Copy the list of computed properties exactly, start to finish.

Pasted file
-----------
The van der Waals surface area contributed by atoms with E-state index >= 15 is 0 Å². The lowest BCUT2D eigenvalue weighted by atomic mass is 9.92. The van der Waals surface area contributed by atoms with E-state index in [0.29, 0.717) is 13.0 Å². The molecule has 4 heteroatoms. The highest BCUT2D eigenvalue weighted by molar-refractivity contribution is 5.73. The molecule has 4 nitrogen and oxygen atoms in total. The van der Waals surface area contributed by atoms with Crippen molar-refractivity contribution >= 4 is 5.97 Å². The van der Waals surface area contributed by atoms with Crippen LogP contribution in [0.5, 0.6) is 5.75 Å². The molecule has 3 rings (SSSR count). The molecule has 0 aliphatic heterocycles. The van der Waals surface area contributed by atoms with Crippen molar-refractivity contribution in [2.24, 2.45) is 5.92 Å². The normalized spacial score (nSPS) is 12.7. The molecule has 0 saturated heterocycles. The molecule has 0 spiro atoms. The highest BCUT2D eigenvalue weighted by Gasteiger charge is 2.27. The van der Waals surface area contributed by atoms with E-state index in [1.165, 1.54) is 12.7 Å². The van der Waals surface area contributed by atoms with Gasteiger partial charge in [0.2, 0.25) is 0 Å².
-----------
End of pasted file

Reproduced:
The van der Waals surface area contributed by atoms with E-state index >= 15 is 0 Å². The lowest BCUT2D eigenvalue weighted by atomic mass is 9.92. The van der Waals surface area contributed by atoms with E-state index in [0.29, 0.717) is 13.0 Å². The molecule has 4 heteroatoms. The highest BCUT2D eigenvalue weighted by molar-refractivity contribution is 5.73. The molecule has 4 nitrogen and oxygen atoms in total. The van der Waals surface area contributed by atoms with Crippen molar-refractivity contribution >= 4 is 5.97 Å². The van der Waals surface area contributed by atoms with Crippen LogP contribution in [0.5, 0.6) is 5.75 Å². The molecule has 3 rings (SSSR count). The molecule has 0 aliphatic heterocycles. The van der Waals surface area contributed by atoms with Crippen molar-refractivity contribution in [2.24, 2.45) is 5.92 Å². The normalized spacial score (nSPS) is 12.7. The molecule has 0 saturated heterocycles. The molecule has 0 spiro atoms. The highest BCUT2D eigenvalue weighted by Gasteiger charge is 2.27. The van der Waals surface area contributed by atoms with E-state index in [1.165, 1.54) is 12.7 Å². The van der Waals surface area contributed by atoms with Gasteiger partial charge in [0.2, 0.25) is 0 Å².